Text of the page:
Assessing the effect of temperature on FCR in Pacific white shrimp cultured in biofloc systems

Geraldo Fóes, Ph.D. Dr. Wilson Wasielesky Junior Italo Marchetti Victor Rosas, Ph.D.

Results show potential to improve FCR based on water temperature and weekly growth

biofloc systems
This article reports on recent research by Prof. Wasielesky and co-workers on improved feeding management for cultured shrimp in biofloc technology systems. The objective is to improve on established, more traditional feeding protocols and determine if it is possible to increase the feeding efficiency through strict monitoring of feeding protocols. Photo by Dr. Lucélia Borges.

Southern Brazil is a region characterized by fluctuating water temperatures, with a cold winter and a warm summer. For this reason, it is only possible to culture shrimp during a few months each year. However, temperatures can also fluctuate significantly between autumn and spring, thus increasing the difficulty of achieving good, productive shrimp farming cycles.

The Pacific white shrimp (Litopenaeus vannamei) is known to have its best growth potential between 28 and 30 degrees-C under conventional farming systems. This potential can be achieved not just because an adequate temperature range, but as the sum of many factors including water parameters and feed management. Feed management has a great influence when trying to achieve the best performance, and in the case of biofloc technology (BFT) systems it is common to seek a reduction in the feed conversion factor. However, because feed is the most expensive input in aquaculture production, strict feed and feeding management are necessary to obtain the highest yields and profitability possible.

There are many potential feeding protocols that can be used as a baseline when starting a shrimp farming cycle, and we recommend selecting the one that best fits the farmer’s needs. Among publications relevant to traditional shrimp culture practices, Jory et al. (2001. A global review of shrimp feed management: Status and perspectives. The New Wave, Proceedings of the Special Session on Sustainable Shrimp Culture, Aquaculture 2001. 104-152.) and Tacon et al. proposed feeding regimens based on water temperature, while Garza de Yta et al. based their feeding protocol on the expected weekly growth of the shrimp. In contrast, the management of shrimp feed applied in BFT shrimp culture has not been adequately studied, mainly because it is known that shrimp will use the biofloc in the water column as supplementary feed, and therefore the feed conversion rate (FCR) typically decreases substantially in BFT systems. In addition, restrictive feeding has been recommended to produce the most efficient use of feed and to maximize FCR.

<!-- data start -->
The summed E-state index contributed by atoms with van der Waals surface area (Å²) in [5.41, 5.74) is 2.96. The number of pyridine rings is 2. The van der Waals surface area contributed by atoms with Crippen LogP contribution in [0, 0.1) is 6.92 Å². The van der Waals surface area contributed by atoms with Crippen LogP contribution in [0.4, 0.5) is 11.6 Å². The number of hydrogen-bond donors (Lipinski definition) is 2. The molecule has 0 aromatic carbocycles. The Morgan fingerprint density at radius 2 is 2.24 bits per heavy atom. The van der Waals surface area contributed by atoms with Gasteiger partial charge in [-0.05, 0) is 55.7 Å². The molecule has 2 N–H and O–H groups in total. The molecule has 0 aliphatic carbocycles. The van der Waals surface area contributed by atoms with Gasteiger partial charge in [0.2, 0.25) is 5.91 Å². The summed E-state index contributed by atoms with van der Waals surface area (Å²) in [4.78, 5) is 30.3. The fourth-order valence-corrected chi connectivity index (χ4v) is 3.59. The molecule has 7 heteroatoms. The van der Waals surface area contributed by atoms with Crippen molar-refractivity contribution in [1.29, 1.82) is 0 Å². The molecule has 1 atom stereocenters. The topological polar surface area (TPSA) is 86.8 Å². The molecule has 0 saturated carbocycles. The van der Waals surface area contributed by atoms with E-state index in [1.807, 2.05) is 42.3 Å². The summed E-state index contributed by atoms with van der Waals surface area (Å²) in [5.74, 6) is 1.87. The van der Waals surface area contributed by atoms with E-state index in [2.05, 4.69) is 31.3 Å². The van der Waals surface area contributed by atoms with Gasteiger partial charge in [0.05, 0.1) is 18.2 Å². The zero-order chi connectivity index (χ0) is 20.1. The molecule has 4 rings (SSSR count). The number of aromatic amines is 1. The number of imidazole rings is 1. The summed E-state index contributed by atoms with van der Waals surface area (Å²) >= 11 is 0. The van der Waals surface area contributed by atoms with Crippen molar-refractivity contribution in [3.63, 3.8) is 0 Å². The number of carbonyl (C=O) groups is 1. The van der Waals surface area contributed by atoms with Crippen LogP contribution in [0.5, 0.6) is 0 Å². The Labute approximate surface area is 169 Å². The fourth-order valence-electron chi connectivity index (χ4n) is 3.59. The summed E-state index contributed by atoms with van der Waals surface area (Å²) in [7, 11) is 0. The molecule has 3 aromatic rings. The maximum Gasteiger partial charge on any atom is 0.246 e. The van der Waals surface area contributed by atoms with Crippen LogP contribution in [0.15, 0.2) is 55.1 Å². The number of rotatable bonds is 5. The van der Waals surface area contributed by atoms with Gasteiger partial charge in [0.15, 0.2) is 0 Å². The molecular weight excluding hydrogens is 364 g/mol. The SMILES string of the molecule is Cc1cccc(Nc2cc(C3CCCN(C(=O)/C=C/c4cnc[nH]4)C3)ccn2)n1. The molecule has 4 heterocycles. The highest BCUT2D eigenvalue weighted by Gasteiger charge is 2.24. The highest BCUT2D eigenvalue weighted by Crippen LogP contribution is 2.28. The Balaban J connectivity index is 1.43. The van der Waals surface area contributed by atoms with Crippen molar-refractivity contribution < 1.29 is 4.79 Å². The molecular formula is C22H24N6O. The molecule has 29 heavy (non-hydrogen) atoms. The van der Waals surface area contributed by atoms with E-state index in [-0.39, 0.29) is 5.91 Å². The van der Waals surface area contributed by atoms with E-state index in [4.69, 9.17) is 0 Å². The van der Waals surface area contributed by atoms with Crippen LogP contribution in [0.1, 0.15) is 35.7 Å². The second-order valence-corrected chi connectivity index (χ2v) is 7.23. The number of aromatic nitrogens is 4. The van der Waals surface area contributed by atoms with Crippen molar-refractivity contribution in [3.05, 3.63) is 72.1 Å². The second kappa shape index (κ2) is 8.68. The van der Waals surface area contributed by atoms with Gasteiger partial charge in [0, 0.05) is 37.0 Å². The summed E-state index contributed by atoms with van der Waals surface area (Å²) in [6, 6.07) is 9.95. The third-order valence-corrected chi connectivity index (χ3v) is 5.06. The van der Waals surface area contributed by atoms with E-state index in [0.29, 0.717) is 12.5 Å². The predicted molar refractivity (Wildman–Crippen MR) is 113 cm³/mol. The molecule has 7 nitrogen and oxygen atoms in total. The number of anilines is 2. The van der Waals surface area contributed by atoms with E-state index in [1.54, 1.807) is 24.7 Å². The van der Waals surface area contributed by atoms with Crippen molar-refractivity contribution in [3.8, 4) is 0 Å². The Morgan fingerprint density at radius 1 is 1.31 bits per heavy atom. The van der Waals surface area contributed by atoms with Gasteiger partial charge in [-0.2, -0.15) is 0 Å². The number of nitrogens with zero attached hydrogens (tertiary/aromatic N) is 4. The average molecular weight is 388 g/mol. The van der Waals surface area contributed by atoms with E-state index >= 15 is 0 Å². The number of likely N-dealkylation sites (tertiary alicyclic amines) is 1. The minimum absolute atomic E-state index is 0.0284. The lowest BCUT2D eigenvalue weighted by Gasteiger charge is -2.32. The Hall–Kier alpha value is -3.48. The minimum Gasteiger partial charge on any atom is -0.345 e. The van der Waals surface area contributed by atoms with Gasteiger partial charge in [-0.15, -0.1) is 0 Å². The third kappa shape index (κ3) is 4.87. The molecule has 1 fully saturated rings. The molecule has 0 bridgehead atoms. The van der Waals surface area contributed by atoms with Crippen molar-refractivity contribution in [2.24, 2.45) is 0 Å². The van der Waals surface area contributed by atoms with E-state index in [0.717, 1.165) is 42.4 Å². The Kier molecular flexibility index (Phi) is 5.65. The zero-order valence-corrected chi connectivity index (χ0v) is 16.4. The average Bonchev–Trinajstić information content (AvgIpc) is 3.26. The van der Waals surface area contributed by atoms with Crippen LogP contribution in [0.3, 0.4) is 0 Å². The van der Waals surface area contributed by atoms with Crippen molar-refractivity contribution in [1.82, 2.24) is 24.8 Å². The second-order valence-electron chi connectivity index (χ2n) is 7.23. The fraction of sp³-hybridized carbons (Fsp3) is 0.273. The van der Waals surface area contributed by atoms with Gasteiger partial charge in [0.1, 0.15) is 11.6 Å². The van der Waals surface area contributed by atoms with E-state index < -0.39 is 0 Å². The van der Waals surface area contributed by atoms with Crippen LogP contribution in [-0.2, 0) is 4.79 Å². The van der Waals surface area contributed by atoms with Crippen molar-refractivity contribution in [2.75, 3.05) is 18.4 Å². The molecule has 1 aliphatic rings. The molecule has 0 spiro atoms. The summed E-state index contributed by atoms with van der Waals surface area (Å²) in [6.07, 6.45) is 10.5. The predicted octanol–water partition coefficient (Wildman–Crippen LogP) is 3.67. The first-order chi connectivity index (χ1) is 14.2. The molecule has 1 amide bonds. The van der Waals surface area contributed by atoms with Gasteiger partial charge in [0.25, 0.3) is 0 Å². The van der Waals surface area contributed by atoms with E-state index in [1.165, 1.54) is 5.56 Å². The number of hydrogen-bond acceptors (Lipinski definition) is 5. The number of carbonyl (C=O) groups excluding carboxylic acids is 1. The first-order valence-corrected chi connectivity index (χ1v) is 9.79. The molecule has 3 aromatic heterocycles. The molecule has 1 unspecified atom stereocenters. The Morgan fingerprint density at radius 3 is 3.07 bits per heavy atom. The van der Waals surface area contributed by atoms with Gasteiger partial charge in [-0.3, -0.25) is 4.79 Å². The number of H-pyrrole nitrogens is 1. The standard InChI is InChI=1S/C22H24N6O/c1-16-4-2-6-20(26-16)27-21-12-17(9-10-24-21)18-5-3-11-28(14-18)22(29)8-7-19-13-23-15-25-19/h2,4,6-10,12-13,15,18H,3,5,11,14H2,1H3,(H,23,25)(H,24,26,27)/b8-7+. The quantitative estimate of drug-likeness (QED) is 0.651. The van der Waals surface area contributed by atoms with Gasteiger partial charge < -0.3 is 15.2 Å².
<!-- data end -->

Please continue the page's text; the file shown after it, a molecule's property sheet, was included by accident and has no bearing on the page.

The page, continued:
In this article, we report on our recent research on adjustments to the feeding management in BFT systems in order to improve on established, more traditional feeding protocols, and determine if it is possible to increase the feeding efficiency through a strict monitoring of feeding protocols.

Study setup

The experimental design involved five experimental treatments with five different culture water temperatures (20, 23, 26, 29 and 32 degrees-C). The experiment was carried out during the winter months so that it was possible to heat the different experimental units to achieve and maintain different water temperatures. Each treatment was tested in triplicate in 300-liter tanks.

Shrimp with an initial average weight of 1.2 grams were stocked at a density of 300 individuals per cubic meters. The experiment lasted 10 weeks, and during that time the water temperatures were maintained using 300-watt heaters and monitored daily. Dissolved oxygen, pH and salinity were also monitored daily, while ammonia, nitrite, nitrate and alkalinity were monitored twice a week.

Mature biofloc from another tank was inoculated into the experimental tanks at the beginning of the experiment at 10 percent of total tank volume. The carbon:nitrogen (C:N) ratio used for biofloc maintenance was 15:1, and when needed, molasses (36 percent C) and hydrated lime were applied to keep alkalinity at adequate levels.

Experimental system consisting of fifteen 300-liter aerators using microperforated hoses, and 300-watt water heaters to maintain experimental temperatures.